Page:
Here’s Some Advice For Parents Who Are Diving Into Homeschooling
Thousands of school districts across the country have closed in response to the spread of coronavirus, leaving nearly 45 million children out of school for the remainder of the school year.
While many schools may have sent students home with work packets and arranged for kids to be able to access learning materials virtually, millions of students now lack formal instruction, leaving many parents wondering how to best use the time their kids would otherwise be in a classroom to continue their education from home. In a matter of days, some parents, who are working from home for the same reason their kids are not at school are becoming homeschool teachers. (RELATED: LIVE UPDATES: Here’s What Every State In America Is Doing To Combat The Spread Of The Coronavirus)
Homeschooling is understandably intimidating at first, especially when parents feel like they have to pick up where their child’s teachers left off in the middle of the school year. But those familiar with homeschooling have similar advice for parents who are diving into the deep end of homeschooling: don’t overthink it.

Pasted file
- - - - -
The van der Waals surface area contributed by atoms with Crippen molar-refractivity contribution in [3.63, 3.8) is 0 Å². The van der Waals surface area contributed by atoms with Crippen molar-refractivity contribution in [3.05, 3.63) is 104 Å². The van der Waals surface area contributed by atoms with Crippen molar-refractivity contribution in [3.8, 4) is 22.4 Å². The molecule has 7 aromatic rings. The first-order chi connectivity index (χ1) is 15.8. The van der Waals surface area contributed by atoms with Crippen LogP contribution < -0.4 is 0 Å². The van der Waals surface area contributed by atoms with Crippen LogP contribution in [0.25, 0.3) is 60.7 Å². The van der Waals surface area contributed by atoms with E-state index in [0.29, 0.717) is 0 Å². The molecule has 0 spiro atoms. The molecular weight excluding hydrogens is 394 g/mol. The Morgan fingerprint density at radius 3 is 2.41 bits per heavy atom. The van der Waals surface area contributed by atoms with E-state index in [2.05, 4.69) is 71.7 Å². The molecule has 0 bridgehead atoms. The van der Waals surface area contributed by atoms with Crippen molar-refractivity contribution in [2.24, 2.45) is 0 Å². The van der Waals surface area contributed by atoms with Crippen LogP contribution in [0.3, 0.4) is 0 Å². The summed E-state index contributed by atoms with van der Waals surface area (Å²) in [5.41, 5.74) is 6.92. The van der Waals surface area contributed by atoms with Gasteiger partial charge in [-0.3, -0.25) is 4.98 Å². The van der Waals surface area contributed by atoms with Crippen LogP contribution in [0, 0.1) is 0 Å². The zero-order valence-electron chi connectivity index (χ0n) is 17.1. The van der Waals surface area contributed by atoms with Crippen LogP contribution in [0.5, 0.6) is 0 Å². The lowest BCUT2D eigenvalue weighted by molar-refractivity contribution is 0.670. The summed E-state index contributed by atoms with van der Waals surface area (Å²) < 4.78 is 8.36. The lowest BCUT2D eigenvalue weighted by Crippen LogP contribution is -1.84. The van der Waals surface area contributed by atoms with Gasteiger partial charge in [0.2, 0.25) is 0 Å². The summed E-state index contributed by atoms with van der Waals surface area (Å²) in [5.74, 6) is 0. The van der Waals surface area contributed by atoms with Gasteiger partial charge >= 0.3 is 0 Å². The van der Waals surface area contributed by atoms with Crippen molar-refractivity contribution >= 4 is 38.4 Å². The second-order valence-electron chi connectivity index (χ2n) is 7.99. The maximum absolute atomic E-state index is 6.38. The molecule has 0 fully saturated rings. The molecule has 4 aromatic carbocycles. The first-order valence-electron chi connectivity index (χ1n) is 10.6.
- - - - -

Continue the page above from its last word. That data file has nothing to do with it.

Danielle Strachman has worked in alternative education for 20 years and has worked with homeschoolers since 2003, beginning a charter school in 2008 that has been running ever since and serves 400 students per year. Her biggest advice to parents who are trying to learn the homeschooling ropes is to first take a deep breath.
“We’re all doing the best we can right now,” she tells Daily Caller. “No parent should have to feel like they have to teach every subject every day because their kid isn’t in school right now. The whole idea that you’re resetting your family right now is important, and if you build stress into your family, that’s going to come out in the learning.”
Strachman emphasizes the importance of learning as a family. Children aren’t the only ones doing the learning, rather, it’s parents as well who are allowed the room to learn from their children so that they can craft a curriculum that works best for each individual child. “Some kids want structure, while other kids want to do things on the fly,” she said.
Some families begin the day with a “family meeting” in the morning, where they discuss what the day will be spent working on. While many kids will be accustomed to the scheduling of most American classrooms, which often includes intervals of different subjects such as math or reading throughout the day, Strachman notes that homeschooling is a great time for children to focus on doing things that interest them rather than focus on what every student in their class would be focusing on, and without the arbitrary timing schools use.
Instead of finishing a project when the clock strikes noon because it’s time for the math or gym class that’s built into a school schedule, kids can instead be productive while using the “pomodoro technique,” for example, by setting a timer to 25 minutes to read or work on a project, taking a 5 minute break and then setting the timer again if the student needs more time to exclusively focus on that project.